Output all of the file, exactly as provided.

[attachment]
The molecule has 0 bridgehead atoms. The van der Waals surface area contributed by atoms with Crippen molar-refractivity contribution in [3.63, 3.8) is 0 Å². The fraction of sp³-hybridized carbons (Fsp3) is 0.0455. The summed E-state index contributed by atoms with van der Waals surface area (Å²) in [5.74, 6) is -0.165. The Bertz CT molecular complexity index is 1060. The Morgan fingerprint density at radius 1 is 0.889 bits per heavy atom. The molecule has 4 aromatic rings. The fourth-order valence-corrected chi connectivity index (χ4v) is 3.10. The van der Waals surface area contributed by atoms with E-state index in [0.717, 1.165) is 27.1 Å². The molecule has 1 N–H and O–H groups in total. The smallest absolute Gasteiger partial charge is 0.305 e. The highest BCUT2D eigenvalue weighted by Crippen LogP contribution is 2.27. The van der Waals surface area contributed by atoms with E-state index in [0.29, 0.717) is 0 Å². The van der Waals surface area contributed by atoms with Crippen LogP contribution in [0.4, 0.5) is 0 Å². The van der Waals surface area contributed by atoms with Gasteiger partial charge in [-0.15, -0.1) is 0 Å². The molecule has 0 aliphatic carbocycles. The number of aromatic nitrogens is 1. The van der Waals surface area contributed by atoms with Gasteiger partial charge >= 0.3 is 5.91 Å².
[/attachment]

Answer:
The molecule has 0 bridgehead atoms. The van der Waals surface area contributed by atoms with Crippen molar-refractivity contribution in [3.63, 3.8) is 0 Å². The fraction of sp³-hybridized carbons (Fsp3) is 0.0455. The summed E-state index contributed by atoms with van der Waals surface area (Å²) in [5.74, 6) is -0.165. The Bertz CT molecular complexity index is 1060. The Morgan fingerprint density at radius 1 is 0.889 bits per heavy atom. The molecule has 4 aromatic rings. The fourth-order valence-corrected chi connectivity index (χ4v) is 3.10. The van der Waals surface area contributed by atoms with E-state index in [0.717, 1.165) is 27.1 Å². The molecule has 1 N–H and O–H groups in total. The smallest absolute Gasteiger partial charge is 0.305 e. The highest BCUT2D eigenvalue weighted by Crippen LogP contribution is 2.27. The van der Waals surface area contributed by atoms with E-state index in [0.29, 0.717) is 0 Å². The van der Waals surface area contributed by atoms with Crippen LogP contribution in [0.4, 0.5) is 0 Å². The van der Waals surface area contributed by atoms with Gasteiger partial charge in [-0.15, -0.1) is 0 Å². The molecule has 0 aliphatic carbocycles. The number of aromatic nitrogens is 1. The van der Waals surface area contributed by atoms with Gasteiger partial charge >= 0.3 is 5.91 Å².